The Achilles tendon gets its name from Greek mythology.
A famous warrior, Achilles was vulnerable only in the narrow part behind the ankle where his mother grasped the baby when she dipped him in the River Styx, to shield him from mortal harm.
The tiny ankle not coated in magic water was his undoing, as an arrow from his enemy caught him in the Achilles tendon and led to his death.
Mythology aside, the Achilles tendon is a site of modern injuries, common but treatable. The Achilles is the longest tendon in the body, running down the back of the leg from the calf muscle to the heel bone. It enables us to lift the heel off the ground so we can walk.
Achilles tendinitis is an inflammation of this ligament that can be caused by overuse or trauma. The condition can come on gradually or with a loud ‘pop’ that sounds ominous. If left untreated, Achilles tendinitis can lead to the development of bone spurs or a ruptured tendon.
Certain kinds of movement can cause sudden damage to the Achilles. Think of a tennis player rushing the net and then pedaling backwards to hit an overhead smash.
More often, we see Achilles tendinitis in people who spend long hours on their feet, such as factory workers or waitresses.
Then there are the weekend warriors who fight their battles only once weekly, while the rest of their days are spent sitting in automobiles or in cubicles.
A sudden increase in training or an abrupt change in technique can also trigger inflammation of the Achilles tendon.
Treating an Inflamed Achilles Tendinitis
Before we can design a treatment plan, we first must determine the nature and severity of the injury.
There are two general types of Achilles tendinitis: non-insertional and insertional.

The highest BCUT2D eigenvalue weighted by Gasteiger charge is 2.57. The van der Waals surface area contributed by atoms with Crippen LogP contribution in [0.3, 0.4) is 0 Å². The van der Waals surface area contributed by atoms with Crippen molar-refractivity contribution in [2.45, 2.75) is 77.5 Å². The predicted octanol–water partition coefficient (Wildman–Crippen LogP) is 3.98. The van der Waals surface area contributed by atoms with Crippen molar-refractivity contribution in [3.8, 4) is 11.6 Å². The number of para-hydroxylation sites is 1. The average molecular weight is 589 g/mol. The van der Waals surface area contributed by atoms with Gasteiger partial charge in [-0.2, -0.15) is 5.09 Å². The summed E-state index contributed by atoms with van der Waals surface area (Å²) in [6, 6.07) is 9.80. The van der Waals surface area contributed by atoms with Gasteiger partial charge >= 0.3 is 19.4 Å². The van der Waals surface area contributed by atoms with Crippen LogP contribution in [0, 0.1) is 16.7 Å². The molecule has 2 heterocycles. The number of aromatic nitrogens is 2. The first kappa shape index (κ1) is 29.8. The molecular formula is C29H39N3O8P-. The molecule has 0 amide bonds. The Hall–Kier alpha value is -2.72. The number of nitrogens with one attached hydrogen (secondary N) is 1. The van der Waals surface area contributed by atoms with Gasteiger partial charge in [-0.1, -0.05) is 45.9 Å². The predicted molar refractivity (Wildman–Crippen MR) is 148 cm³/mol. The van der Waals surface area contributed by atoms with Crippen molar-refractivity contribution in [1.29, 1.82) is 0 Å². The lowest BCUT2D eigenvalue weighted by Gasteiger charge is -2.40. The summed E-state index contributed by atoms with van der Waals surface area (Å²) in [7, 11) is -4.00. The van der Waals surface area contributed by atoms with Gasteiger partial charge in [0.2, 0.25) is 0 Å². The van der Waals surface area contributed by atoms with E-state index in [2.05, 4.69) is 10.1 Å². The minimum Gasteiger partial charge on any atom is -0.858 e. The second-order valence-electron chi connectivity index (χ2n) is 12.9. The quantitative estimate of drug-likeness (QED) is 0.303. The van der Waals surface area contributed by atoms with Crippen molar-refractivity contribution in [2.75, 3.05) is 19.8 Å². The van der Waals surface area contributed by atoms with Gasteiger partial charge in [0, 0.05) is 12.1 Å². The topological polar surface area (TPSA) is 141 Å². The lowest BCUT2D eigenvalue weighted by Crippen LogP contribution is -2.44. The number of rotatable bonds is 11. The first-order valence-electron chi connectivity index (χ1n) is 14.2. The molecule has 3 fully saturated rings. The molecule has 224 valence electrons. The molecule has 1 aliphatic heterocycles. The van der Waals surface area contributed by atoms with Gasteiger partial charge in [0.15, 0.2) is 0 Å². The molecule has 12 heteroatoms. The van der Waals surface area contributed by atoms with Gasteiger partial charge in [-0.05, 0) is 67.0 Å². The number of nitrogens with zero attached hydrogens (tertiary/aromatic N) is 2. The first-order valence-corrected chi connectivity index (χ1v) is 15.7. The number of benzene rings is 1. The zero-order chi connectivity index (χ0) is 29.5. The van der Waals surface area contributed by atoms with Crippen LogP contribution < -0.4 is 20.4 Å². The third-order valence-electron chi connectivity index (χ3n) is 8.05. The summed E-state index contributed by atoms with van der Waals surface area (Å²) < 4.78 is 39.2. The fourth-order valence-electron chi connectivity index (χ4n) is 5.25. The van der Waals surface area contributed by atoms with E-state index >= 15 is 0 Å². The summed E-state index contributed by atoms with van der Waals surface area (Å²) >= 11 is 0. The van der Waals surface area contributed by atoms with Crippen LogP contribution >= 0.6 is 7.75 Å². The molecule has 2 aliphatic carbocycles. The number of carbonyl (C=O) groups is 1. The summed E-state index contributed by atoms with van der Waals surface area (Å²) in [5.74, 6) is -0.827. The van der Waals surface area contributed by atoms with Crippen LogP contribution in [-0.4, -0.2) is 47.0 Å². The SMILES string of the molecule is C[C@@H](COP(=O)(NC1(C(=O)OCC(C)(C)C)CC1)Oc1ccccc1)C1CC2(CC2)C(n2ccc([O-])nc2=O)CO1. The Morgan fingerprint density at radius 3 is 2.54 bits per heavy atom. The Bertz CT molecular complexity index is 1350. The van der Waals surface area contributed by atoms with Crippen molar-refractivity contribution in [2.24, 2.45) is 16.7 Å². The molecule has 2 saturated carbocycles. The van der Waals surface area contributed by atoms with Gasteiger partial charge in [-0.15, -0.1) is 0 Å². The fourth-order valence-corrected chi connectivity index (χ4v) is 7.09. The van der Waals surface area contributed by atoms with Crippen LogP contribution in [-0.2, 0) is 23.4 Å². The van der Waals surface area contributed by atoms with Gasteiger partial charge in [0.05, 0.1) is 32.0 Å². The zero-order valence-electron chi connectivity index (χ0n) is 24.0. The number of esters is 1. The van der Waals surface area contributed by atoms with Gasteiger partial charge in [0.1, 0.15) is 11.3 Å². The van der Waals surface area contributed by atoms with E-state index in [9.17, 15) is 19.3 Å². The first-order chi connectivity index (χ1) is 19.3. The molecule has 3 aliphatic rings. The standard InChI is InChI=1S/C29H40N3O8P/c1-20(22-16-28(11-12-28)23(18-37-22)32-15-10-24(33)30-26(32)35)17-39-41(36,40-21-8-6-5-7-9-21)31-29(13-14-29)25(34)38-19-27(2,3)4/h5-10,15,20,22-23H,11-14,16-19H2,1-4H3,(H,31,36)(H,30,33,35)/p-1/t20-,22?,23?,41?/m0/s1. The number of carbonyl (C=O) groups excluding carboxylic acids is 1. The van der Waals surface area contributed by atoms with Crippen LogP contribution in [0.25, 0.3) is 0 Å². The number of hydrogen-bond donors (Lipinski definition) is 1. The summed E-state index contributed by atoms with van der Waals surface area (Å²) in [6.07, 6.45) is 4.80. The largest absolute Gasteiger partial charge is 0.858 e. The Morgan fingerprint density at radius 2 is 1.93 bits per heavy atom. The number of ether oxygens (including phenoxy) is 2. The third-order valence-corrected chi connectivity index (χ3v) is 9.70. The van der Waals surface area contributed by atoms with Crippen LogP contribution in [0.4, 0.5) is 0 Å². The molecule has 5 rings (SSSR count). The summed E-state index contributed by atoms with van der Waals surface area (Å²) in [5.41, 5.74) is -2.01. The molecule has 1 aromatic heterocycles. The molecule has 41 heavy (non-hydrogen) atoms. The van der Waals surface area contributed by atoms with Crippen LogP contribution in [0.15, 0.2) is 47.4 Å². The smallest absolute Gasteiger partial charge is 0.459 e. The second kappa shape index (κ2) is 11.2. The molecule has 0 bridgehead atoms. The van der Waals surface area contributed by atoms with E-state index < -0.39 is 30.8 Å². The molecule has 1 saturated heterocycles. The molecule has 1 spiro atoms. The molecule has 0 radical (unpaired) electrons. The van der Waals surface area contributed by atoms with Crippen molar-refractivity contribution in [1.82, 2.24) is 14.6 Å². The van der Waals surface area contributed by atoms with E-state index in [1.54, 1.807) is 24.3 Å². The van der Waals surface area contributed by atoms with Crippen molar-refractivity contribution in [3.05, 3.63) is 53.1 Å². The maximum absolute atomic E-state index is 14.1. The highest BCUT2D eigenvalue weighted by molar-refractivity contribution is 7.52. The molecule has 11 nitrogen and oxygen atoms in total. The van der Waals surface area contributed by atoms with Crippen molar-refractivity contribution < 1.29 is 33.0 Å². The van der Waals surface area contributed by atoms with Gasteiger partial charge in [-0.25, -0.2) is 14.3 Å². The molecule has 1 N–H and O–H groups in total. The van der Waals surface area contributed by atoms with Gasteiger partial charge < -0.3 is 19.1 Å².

These terms refer to whether the inflammation is concentrated in the place where the muscle inserts into the bone, or whether it is located in the fibers in the middle part of the tendon.
While x-rays help the doctor see whether the lower part of the tendon has calcified (indicating insertional tendinitis), an MRI is useful in cases where surgery is being considered.
While most cases of Achilles tendinitis can be treated with nonsurgical therapy, Achilles tendinitis is notoriously slow to heal. If you had pain for several months before calling the clinic, it could take up to six months for the treatment to take effect.
Our first recommendation is to stop the activity that’s causing or exacerbating the pain. If you are a runner or you engage in some high-impact sport such as tennis or soccer, switch to a different activity that places less stress on the tendon. Biking and swimming are possible cross-training alternatives.
Prognosis Depends on Patience
Nonsurgical options rely on reducing the irritation that caused the inflammation in the first place. Icing the injured leg can help. Anti-inflammatory drugs are sometimes advised. There are exercises that help strengthen the calf muscles and relieve stress on the tendon, but one must be careful because some exercises can actually worsen the strain on the Achilles. Check with your doctor or physical therapist before launching any Achilles-related exercise therapy.
Cortison injections are seldom recommended because they have been known to cause the tendon to rupture.
Insertional Achilles tendinitis can be alleviated by wearing a specific type of heel, or heel lifts. For patients with a great deal of pain, a special boot is sometimes prescribed. Long-term use of the boot is not recommended, because it can actually weaken the calf muscle.
If the tendinitis hasn’t responded after six months of conservative treatment, we may discuss surgery. While most patients are able to return to the activity or sport they love after Achilles tendinitis, there is a small chance that you will not have that option— still another reason to investigate cross-training.